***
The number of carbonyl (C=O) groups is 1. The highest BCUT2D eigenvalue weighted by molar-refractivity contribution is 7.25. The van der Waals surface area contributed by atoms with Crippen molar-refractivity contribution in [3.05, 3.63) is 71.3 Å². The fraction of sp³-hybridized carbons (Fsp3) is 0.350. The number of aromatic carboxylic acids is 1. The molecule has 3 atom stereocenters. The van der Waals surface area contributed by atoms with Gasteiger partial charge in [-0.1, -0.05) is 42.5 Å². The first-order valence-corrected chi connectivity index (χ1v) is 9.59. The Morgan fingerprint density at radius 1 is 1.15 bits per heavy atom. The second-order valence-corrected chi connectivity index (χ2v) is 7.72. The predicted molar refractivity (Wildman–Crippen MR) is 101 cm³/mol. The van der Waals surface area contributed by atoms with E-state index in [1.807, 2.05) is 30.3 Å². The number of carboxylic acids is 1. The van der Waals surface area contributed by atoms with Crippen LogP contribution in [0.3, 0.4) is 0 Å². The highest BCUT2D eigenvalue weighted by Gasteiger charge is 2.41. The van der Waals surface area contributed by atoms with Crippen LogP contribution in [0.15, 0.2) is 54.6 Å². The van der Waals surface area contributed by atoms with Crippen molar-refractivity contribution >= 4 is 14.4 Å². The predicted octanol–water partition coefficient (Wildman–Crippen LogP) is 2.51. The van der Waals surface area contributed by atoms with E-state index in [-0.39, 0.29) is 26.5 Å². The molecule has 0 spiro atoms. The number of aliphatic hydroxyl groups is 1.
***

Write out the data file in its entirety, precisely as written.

The number of carbonyl (C=O) groups is 1. The highest BCUT2D eigenvalue weighted by molar-refractivity contribution is 7.25. The van der Waals surface area contributed by atoms with Crippen molar-refractivity contribution in [3.05, 3.63) is 71.3 Å². The fraction of sp³-hybridized carbons (Fsp3) is 0.350. The number of aromatic carboxylic acids is 1. The molecule has 3 atom stereocenters. The van der Waals surface area contributed by atoms with Gasteiger partial charge in [-0.1, -0.05) is 42.5 Å². The first-order valence-corrected chi connectivity index (χ1v) is 9.59. The Morgan fingerprint density at radius 1 is 1.15 bits per heavy atom. The second-order valence-corrected chi connectivity index (χ2v) is 7.72. The predicted molar refractivity (Wildman–Crippen MR) is 101 cm³/mol. The van der Waals surface area contributed by atoms with E-state index in [1.807, 2.05) is 30.3 Å². The number of carboxylic acids is 1. The van der Waals surface area contributed by atoms with Crippen LogP contribution in [0.3, 0.4) is 0 Å². The highest BCUT2D eigenvalue weighted by Gasteiger charge is 2.41. The van der Waals surface area contributed by atoms with Crippen LogP contribution in [0.15, 0.2) is 54.6 Å². The van der Waals surface area contributed by atoms with Crippen molar-refractivity contribution >= 4 is 14.4 Å². The predicted octanol–water partition coefficient (Wildman–Crippen LogP) is 2.51. The van der Waals surface area contributed by atoms with E-state index in [-0.39, 0.29) is 26.5 Å². The molecule has 0 spiro atoms. The number of aliphatic hydroxyl groups is 1.